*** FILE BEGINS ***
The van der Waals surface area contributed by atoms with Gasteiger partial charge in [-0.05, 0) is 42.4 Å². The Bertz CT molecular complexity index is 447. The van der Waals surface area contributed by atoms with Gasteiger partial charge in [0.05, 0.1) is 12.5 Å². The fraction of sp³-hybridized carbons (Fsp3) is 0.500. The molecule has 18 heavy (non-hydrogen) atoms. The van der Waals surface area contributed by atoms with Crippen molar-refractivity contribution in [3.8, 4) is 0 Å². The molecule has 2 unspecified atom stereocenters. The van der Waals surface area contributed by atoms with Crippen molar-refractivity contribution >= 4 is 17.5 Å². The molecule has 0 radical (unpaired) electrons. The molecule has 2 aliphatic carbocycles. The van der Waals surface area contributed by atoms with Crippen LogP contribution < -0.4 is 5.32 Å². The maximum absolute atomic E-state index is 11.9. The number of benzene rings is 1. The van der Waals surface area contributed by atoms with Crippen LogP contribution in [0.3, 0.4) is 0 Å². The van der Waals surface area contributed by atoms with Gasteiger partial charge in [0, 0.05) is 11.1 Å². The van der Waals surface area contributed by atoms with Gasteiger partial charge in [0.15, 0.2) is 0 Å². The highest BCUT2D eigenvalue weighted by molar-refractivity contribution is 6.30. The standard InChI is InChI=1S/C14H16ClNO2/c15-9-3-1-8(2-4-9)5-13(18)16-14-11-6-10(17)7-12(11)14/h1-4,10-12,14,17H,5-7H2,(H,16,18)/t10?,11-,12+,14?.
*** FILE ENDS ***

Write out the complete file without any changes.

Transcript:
The van der Waals surface area contributed by atoms with Gasteiger partial charge in [-0.05, 0) is 42.4 Å². The Bertz CT molecular complexity index is 447. The van der Waals surface area contributed by atoms with Gasteiger partial charge in [0.05, 0.1) is 12.5 Å². The fraction of sp³-hybridized carbons (Fsp3) is 0.500. The molecule has 18 heavy (non-hydrogen) atoms. The van der Waals surface area contributed by atoms with Crippen molar-refractivity contribution in [3.8, 4) is 0 Å². The molecule has 2 unspecified atom stereocenters. The van der Waals surface area contributed by atoms with Crippen molar-refractivity contribution >= 4 is 17.5 Å². The molecule has 0 radical (unpaired) electrons. The molecule has 2 aliphatic carbocycles. The van der Waals surface area contributed by atoms with Crippen LogP contribution < -0.4 is 5.32 Å². The maximum absolute atomic E-state index is 11.9. The number of benzene rings is 1. The van der Waals surface area contributed by atoms with Crippen LogP contribution in [0.3, 0.4) is 0 Å². The van der Waals surface area contributed by atoms with Gasteiger partial charge in [0, 0.05) is 11.1 Å². The van der Waals surface area contributed by atoms with Gasteiger partial charge in [0.15, 0.2) is 0 Å². The highest BCUT2D eigenvalue weighted by molar-refractivity contribution is 6.30. The standard InChI is InChI=1S/C14H16ClNO2/c15-9-3-1-8(2-4-9)5-13(18)16-14-11-6-10(17)7-12(11)14/h1-4,10-12,14,17H,5-7H2,(H,16,18)/t10?,11-,12+,14?.